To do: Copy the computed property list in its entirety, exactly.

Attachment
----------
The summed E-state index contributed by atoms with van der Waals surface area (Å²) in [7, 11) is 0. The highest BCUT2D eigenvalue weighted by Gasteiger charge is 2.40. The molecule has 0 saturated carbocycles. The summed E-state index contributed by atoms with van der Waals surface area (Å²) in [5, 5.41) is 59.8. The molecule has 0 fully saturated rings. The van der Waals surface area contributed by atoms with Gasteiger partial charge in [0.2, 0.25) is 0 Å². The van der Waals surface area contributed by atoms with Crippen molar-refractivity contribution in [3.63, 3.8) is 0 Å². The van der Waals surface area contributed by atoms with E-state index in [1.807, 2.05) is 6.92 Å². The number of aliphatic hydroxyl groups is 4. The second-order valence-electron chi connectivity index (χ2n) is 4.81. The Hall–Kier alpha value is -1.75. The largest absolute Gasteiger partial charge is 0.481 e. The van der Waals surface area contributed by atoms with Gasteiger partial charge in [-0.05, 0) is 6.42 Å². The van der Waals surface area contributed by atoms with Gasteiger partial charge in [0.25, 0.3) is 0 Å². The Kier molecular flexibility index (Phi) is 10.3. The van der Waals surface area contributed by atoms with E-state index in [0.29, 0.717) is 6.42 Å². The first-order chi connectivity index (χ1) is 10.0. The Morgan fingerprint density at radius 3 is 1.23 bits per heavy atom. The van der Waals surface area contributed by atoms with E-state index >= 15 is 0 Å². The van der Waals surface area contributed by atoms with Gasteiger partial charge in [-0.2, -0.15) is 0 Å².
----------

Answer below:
The summed E-state index contributed by atoms with van der Waals surface area (Å²) in [7, 11) is 0. The highest BCUT2D eigenvalue weighted by Gasteiger charge is 2.40. The molecule has 0 saturated carbocycles. The summed E-state index contributed by atoms with van der Waals surface area (Å²) in [5, 5.41) is 59.8. The molecule has 0 fully saturated rings. The van der Waals surface area contributed by atoms with Gasteiger partial charge in [0.2, 0.25) is 0 Å². The van der Waals surface area contributed by atoms with Crippen molar-refractivity contribution in [3.63, 3.8) is 0 Å². The van der Waals surface area contributed by atoms with E-state index in [1.807, 2.05) is 6.92 Å². The number of aliphatic hydroxyl groups is 4. The second-order valence-electron chi connectivity index (χ2n) is 4.81. The Hall–Kier alpha value is -1.75. The largest absolute Gasteiger partial charge is 0.481 e. The van der Waals surface area contributed by atoms with Gasteiger partial charge in [-0.05, 0) is 6.42 Å². The van der Waals surface area contributed by atoms with Gasteiger partial charge in [0.25, 0.3) is 0 Å². The Kier molecular flexibility index (Phi) is 10.3. The van der Waals surface area contributed by atoms with E-state index in [0.29, 0.717) is 6.42 Å². The first-order chi connectivity index (χ1) is 10.0. The Morgan fingerprint density at radius 3 is 1.23 bits per heavy atom. The van der Waals surface area contributed by atoms with E-state index >= 15 is 0 Å². The van der Waals surface area contributed by atoms with Gasteiger partial charge in [-0.2, -0.15) is 0 Å².